Cannabis Addiction & Abuse

This Page was last reviewed and changed on August 19th 2021

Content Overview

Cannabis, also known as marijuana – is a psychoactive plant, considered by many to be the most popular illicit drug in the world. Although some people argue that cannabis is a natural plant with therapeutic benefits, it can still result in addiction, with cannabis dependence continuing to be a growing problem in the UK. Are you concerned about your cannabis use or perhaps someone you love is showing signs of cannabis addiction? We’ve put together this page to help you understand what cannabis addiction is, as well as the signs and symptoms of cannabis addiction so that you can make an informed decision on how to tackle it.

If you or a loved one have tried many times to give up cannabis unsuccessfully, rehab may be a good option for you. Being away from temptation and triggers in a safe, secure environment has been shown to increase success rates.

Cannabis comes in various forms and is often smoked or eaten as edibles such as candies and baked goods. In some countries, the drug is legally used for medicinal purposes. People who use it medically do so to increase appetite, treat pain or to relieve stress. Meanwhile, recreational users consume it in order to achieve the desired ‘high’ and for its calming effects.

In the UK, it is illegal to possess cannabis or use it recreationally, but it remains the most widely used illicit drug in the country. It is highly addictive and can lead to dependence and subsequently addiction if abused. Addiction to cannabis is difficult to overcome and it can take years before a user is completely free of the substance, but nonetheless, it is crucial to seek treatment.
Here, we’ve provided detailed information to help you or a loved one overcome a cannabis addiction.

What Is Cannabis?

Cannabis is a drug that contains THC (delta-9 tetrahydrocannabinol) as its active chemical. It derives from Indian hemp plants like Cannabis Indica and Cannabis Sativa. There are a number of other names by which cannabis is known, including skunk, joint, ganja, herb, weed, hash, pot and grass.

CBD is another cannabinoid found in Cannabis plants, CBD is thought to negate some of the effects of THC.

Even if you’ve never set eyes on the plant before, you may have seen representations of it in the world of media or fashion. Its bright green leaves have a distinctive shape, with five or seven leaflets. People who use it do so for THC’s psychoactive effects. The psychoactive forms of cannabis come in three main varieties: hash oil, hashish and marijuana.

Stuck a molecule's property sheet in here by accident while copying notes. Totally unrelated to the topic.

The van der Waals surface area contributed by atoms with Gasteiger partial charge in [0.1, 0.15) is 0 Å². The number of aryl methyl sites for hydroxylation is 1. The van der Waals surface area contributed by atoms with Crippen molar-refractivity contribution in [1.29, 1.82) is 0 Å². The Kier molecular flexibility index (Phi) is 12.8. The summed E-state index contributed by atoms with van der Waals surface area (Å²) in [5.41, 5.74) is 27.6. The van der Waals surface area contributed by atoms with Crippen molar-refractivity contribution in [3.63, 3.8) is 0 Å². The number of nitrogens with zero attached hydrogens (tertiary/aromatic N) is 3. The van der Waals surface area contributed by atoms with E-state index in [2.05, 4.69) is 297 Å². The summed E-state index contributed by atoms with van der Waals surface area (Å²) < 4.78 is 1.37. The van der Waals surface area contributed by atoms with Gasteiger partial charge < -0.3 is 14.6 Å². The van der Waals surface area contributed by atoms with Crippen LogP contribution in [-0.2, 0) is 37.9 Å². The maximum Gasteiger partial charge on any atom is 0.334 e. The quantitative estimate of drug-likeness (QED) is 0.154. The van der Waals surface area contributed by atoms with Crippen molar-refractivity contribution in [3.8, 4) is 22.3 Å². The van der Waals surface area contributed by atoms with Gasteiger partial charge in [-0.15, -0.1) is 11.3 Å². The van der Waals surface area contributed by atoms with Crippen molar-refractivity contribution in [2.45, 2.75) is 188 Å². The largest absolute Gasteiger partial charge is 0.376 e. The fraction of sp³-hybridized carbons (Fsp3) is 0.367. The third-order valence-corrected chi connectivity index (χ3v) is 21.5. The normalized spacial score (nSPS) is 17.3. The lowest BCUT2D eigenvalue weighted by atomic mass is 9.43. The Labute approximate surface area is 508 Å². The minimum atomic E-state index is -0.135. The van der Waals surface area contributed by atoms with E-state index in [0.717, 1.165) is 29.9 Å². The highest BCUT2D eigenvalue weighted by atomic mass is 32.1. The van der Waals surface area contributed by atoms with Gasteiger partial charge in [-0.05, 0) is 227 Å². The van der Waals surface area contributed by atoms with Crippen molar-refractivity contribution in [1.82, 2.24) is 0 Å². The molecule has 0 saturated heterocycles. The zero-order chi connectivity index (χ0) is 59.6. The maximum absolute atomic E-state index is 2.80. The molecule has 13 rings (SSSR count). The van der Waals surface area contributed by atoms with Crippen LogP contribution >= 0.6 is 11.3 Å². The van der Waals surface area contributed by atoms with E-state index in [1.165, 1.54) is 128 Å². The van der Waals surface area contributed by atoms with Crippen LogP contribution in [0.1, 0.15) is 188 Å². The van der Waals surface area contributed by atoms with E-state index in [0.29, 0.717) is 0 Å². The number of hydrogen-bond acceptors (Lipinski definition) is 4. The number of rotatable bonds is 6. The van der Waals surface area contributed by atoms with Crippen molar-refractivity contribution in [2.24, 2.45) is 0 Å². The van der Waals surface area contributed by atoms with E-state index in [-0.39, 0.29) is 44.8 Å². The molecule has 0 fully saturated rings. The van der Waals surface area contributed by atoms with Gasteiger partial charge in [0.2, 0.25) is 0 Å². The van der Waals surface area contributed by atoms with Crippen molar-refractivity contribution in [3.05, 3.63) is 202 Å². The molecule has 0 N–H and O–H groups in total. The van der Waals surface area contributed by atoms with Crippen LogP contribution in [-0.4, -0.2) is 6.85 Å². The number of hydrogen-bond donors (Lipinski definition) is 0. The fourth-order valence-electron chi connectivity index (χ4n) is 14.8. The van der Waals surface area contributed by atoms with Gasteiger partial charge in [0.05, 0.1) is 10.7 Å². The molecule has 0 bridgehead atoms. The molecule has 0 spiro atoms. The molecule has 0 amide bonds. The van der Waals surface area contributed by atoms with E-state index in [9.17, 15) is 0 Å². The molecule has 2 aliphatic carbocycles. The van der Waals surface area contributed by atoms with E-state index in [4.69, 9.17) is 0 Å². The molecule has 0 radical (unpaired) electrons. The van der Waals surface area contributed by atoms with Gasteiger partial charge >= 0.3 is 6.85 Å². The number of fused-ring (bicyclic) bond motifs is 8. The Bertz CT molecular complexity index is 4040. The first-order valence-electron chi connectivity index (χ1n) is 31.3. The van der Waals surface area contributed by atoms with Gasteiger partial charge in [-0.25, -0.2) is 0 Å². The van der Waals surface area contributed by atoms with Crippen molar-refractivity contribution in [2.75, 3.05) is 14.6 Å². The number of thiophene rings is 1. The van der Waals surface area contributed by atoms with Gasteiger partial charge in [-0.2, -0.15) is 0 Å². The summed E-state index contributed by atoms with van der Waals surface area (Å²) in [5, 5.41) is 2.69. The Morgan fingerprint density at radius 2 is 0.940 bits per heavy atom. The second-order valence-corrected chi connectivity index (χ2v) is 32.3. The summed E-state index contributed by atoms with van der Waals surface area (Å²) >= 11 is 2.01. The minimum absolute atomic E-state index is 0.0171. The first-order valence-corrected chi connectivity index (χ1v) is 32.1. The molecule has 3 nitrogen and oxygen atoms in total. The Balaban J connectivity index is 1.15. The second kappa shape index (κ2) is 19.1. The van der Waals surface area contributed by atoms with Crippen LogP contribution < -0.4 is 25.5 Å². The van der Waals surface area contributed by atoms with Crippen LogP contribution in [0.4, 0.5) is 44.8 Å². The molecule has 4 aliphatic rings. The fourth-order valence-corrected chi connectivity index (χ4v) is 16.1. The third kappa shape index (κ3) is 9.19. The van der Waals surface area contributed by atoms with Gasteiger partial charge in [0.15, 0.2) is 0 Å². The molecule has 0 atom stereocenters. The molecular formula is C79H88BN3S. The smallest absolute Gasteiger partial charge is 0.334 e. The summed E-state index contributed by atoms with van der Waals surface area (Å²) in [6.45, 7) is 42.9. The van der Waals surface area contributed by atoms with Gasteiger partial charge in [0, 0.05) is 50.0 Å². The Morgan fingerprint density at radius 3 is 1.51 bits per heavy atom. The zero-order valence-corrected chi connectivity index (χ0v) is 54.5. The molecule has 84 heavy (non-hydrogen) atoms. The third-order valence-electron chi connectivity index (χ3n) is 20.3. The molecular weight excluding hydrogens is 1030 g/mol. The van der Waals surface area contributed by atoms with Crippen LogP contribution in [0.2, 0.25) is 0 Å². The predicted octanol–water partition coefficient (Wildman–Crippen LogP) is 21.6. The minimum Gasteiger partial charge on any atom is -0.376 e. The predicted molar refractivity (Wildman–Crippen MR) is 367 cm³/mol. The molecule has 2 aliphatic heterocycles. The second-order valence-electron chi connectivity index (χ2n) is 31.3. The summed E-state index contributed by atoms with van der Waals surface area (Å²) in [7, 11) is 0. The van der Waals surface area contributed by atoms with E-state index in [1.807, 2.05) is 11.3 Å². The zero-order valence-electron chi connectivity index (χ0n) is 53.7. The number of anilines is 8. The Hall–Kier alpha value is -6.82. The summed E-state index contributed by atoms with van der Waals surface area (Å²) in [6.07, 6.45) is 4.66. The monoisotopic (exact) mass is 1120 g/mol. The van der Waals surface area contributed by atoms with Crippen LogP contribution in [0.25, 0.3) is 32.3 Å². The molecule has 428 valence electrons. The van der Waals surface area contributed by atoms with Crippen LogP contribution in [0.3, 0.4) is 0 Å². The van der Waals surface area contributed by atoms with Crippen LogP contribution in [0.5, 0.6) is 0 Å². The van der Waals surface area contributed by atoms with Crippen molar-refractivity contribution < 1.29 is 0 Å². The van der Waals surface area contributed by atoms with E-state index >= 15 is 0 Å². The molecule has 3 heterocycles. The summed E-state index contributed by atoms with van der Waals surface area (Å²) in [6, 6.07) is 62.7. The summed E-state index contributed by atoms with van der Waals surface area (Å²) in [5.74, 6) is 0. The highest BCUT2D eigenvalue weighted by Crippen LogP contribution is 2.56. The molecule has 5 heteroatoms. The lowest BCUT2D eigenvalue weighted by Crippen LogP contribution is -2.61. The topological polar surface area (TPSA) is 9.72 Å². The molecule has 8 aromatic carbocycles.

Is Cannabis Addictive?

A 2011 American study found 8.9% to be the probability of a user becoming dependent on cannabis. This was lower than substances like cocaine, alcohol and nicotine. Not everyone who uses the drug will become addicted, but it does happen to some.

It’s important to understand that correlation does not necessarily mean causation. Many addiction specialists and professionals argue that its not the substance itself that drives addiction, more so the individual’s underlying vulnerability to addiction.

It’s common for those struggling with a particular addiction to demonstrate other addictive patterns of behaviour, including other substances. You should look to address the root causes of addiction rather than cannabis use itself.

If you or someone you know is struggling with cannabis addiction, and you’d like to speak to an addiction specialist about your concerns, please reach out to us via the live chat feature below. Many of our addiction counsellors are in recovery themselves and are best suited for answering any questions you may have.

How does cannabis affect the body?

The effects on the body when cannabis is consumed differ, depending on the method of ingestion. When you eat or drink it, for example, the effects won’t take hold as quickly as when you inhale the smoke. The drug quickly enters your bloodstream and reaches your organs faster when it’s smoked.

Cannabis also affects people very differently. Initially cannabis can make individuals feel relaxed, even euphoric. Cannabis affects specific dopamine receptors in the brain responsible for hunger, and may lead users to overindulge in eating (known as the munchies).

For some cannabis users – and especially for those who abuse it – cannabis may have a number of unpleasant side effects that impact an individual’s mental well-being.

Because THC can heighten dopamine levels in the brain, individuals who are susceptible to anxiety, paranoia and even psychosis may experience worsened symptoms as a result of ingesting THC.

Please speak to one of our addiction specialists today if you think you or someone you care about may be experiencing a worsening of mental health as a result of cannabis use.

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Cannabis and Psychological Dependence

Cannabis causes an increase in the body’s production of dopamine, which is a neurotransmitter that controls the feelings of reward and pleasure. With more dopamine in your system, users may want to continue using the drug in order to prolong its effects.

Cannabis abuse over time can lead to tolerance, whereby the user needs to ingest more cannabis for it have the same affect.

Although dependence and tolerance can exist without the presence of addiction, the terms addiction and dependence are often used interchangeably to avoid confusion.

As the brain continues to adapt to increased levels of dopamine, users may become psychologically dependent and experience unpleasant withdrawal symptoms when attempting to give it up. Please visit our cannabis withdrawal symptoms page for more information.